In human medicine, the term pseudocarcinomatous hyperplasia is used to refer to marked epidermal proliferation with down growth into the dermis, associated with chronic granulomatous conditions of the underlying dermis or with keratinocyte atypic.(9) It has been described as hyperplastic glandular or ductular epithelium with a cribriform pattern, mimicking carcinoma, in different neoplastic and inflammatory processes. These include granular cell tumors,(2) anaplastic large cell lymphoma,(12) chronic osteomyelitis of the jaw and limbs,(18) oral syphilis infection,(1) and chronic salpingitis.(3) Pseudocarcinomatous urothelial hyperplasia of the urinary bladder has been associated with prior irradiation or chemotherapy and, recently, in several cases without such predisposing treatment.(11) Hyperplasia of biliary ducts in humans has been associated with biliary atresia, where the pathological changes include hyperplasia of canaliculi, inflammation, cholestasis and interstitial fibrosis of portal zones.(20)

The pathogenesis of pseudocarcinomatous hyperplasia (of the skin) has been related to epidermal growth factor (EGF) and transforming growth factor (TGF) elaborated by the primary tumor (e.g. lymphoma) or inflammatory cells.(4) Both of these growth factors have the same specific membrane receptor (EGFr) which has tyrosine kinase activity. The activation of this receptor can be involved in epithelial hyperplasia, wound healing and tumorigenesis.(7)

JPC Diagnosis:  

Liver: Biliary hyperplasia, diffuse, severe, with fibrosis.

Conference Comment:  

This is a very unusual lesion, and sparked not only lively debate but a number of post-conference special stains. This is a rarely reported case in iguanas, although it has been suggested through by previous WSC moderators that we have consulted with on this case, it occurs commonly. Conference participants discussed at length several aspects surrounding this case. The acini, which completely replace hepatic parenchyma in most sections, certainly appear to be biliary ducts and in our view, lack malignant characteristics as mentioned by the contributor. Conference participants noted that certain hepatocellular neoplasms can form acinar structures also, however, further testing for hepatocyte antigen and pancytokeratin were negative, which proves these are all biliary epithelial cells. Additional debate centered on the composition of the abundant eosinophilic fibrillar material between acini, which proved to be collagen, based on staining properties with Massons trichrome and a lack of fluorescence with Congo red.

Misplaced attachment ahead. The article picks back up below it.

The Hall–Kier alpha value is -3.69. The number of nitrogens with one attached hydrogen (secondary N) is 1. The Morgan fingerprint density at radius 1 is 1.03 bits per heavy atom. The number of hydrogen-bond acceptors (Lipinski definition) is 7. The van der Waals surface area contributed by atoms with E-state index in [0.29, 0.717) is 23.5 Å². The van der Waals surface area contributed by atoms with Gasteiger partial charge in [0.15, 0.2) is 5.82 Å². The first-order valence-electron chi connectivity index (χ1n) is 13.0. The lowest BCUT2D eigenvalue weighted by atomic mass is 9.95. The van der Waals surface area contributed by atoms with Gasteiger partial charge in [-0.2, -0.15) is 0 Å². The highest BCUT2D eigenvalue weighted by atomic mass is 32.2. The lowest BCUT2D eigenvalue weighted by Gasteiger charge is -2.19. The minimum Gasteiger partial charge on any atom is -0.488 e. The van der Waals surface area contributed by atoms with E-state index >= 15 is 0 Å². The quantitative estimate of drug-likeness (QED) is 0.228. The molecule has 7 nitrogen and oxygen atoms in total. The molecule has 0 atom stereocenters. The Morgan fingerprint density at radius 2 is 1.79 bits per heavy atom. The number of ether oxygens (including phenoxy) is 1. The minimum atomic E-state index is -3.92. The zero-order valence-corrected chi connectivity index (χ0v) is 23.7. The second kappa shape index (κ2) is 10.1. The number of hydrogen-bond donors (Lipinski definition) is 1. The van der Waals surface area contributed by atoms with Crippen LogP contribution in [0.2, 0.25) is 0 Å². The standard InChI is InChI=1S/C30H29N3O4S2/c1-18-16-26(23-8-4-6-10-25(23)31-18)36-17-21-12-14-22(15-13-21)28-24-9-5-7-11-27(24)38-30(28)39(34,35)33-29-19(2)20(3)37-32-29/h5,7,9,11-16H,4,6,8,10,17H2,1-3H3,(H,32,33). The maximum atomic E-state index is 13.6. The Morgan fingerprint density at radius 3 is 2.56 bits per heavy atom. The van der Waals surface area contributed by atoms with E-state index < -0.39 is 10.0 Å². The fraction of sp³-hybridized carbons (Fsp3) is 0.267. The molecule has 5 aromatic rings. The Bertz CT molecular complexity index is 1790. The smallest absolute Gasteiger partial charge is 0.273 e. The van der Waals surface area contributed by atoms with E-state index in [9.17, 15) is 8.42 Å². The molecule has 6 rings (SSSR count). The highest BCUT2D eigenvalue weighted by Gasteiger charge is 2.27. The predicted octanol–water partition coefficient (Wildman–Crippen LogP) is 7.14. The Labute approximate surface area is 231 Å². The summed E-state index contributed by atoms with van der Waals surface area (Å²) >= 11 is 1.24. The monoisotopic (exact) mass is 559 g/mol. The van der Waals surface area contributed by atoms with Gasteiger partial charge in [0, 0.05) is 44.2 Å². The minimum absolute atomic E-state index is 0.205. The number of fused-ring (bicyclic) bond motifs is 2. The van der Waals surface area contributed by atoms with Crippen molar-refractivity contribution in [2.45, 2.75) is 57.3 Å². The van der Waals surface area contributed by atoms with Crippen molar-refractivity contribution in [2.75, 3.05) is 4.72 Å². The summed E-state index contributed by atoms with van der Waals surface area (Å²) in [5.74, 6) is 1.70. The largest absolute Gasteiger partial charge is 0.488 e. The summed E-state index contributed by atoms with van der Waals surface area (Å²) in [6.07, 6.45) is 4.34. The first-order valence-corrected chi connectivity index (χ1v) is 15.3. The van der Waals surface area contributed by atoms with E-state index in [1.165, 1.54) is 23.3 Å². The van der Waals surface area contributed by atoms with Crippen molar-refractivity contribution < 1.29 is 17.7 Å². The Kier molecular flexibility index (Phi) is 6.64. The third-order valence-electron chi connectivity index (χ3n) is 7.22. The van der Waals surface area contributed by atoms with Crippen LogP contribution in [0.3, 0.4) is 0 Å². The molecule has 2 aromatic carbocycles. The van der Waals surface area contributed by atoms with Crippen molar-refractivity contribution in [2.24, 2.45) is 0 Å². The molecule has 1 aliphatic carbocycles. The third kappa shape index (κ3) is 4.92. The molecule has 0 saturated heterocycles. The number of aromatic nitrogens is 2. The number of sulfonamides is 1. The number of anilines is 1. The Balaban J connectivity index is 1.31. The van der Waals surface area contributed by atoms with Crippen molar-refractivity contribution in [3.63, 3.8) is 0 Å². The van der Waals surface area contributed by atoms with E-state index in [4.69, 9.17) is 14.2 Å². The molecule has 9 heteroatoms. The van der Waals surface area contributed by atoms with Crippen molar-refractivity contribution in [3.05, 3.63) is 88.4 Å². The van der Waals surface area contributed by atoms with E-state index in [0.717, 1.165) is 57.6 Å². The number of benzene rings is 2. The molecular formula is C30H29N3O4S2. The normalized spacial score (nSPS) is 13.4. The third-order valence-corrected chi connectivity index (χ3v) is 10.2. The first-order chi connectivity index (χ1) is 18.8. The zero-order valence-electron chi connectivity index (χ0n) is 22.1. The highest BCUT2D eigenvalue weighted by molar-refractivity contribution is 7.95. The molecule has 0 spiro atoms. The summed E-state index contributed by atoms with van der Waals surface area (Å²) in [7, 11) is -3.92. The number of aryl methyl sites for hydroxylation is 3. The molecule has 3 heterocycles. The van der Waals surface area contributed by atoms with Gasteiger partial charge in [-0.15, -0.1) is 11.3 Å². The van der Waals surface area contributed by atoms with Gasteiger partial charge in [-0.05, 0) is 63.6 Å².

Biliary hyperplasia is a nonspecific response to a variety of liver insults,(5) many of which are mentioned by the contributor. It is typically regarded as a result of long-standing hepatic injury, particularly after diseases which result in the obstruction of normal bile drainage.(5) It may also develop secondary to portal inflammation and fibrosis.(14) Ductular reaction is a term utilized when the progenitor cells with potential to differentiate into either biliary epithelium or hepatocytes proliferate, as also may occur in severe hepatic injury.(5) See the conference comments from WSC 2011-12, conference 3, case 2 for a detailed discussion of ductular reaction and its pathogenesis.

Diffuse hepatic fibrosis also corresponds with repeated toxic hepatic injury; however, this typically is followed by nodular regeneration as observed in a cirrhotic liver. When a single event induces widespread hepatocellular necrosis, fibrosis and condensation of preexisting connective tissue often occurs in the absence of regeneration and is termed postnecrotic scarring.(5) This is because the normal reticulin network of type III collagen, hepatic stellate cells, and nerves which occupy the space of Disse collapses, allowing portal triads to converge, giving rise to irregular bands of scar tissue.(14) Postnecrotic fibrosis, which develops around hepatic venules, is termed periacinar fibrosis and occurs commonly in cases of chronic passive congestion or pyrrolizidine alkaloid toxicity.(14)